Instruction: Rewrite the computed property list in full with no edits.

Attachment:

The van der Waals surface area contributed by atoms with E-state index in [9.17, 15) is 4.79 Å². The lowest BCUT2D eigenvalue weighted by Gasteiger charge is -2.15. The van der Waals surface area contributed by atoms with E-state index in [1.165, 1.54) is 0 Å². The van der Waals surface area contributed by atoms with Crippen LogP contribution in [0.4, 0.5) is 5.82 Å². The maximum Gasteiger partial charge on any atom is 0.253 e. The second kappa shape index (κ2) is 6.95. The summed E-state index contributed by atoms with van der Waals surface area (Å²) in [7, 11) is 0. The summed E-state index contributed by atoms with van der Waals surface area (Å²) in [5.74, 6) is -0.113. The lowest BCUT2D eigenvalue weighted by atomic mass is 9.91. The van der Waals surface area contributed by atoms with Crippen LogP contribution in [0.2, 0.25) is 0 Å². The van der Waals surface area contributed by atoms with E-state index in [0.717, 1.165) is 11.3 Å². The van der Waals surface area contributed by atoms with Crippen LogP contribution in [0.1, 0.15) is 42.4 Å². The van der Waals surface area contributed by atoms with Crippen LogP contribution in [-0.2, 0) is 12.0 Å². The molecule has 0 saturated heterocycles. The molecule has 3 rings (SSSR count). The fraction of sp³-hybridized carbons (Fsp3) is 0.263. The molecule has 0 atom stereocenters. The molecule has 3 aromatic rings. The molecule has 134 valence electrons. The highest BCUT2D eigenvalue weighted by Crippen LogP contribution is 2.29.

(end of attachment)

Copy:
The van der Waals surface area contributed by atoms with E-state index in [9.17, 15) is 4.79 Å². The lowest BCUT2D eigenvalue weighted by Gasteiger charge is -2.15. The van der Waals surface area contributed by atoms with E-state index in [1.165, 1.54) is 0 Å². The van der Waals surface area contributed by atoms with Crippen LogP contribution in [0.4, 0.5) is 5.82 Å². The maximum Gasteiger partial charge on any atom is 0.253 e. The second kappa shape index (κ2) is 6.95. The summed E-state index contributed by atoms with van der Waals surface area (Å²) in [7, 11) is 0. The summed E-state index contributed by atoms with van der Waals surface area (Å²) in [5.74, 6) is -0.113. The lowest BCUT2D eigenvalue weighted by atomic mass is 9.91. The van der Waals surface area contributed by atoms with Crippen LogP contribution in [0.2, 0.25) is 0 Å². The van der Waals surface area contributed by atoms with E-state index in [0.717, 1.165) is 11.3 Å². The van der Waals surface area contributed by atoms with Crippen LogP contribution in [0.1, 0.15) is 42.4 Å². The van der Waals surface area contributed by atoms with Crippen LogP contribution in [-0.2, 0) is 12.0 Å². The molecule has 0 saturated heterocycles. The molecule has 3 rings (SSSR count). The fraction of sp³-hybridized carbons (Fsp3) is 0.263. The molecule has 0 atom stereocenters. The molecule has 3 aromatic rings. The molecule has 134 valence electrons. The highest BCUT2D eigenvalue weighted by Crippen LogP contribution is 2.29.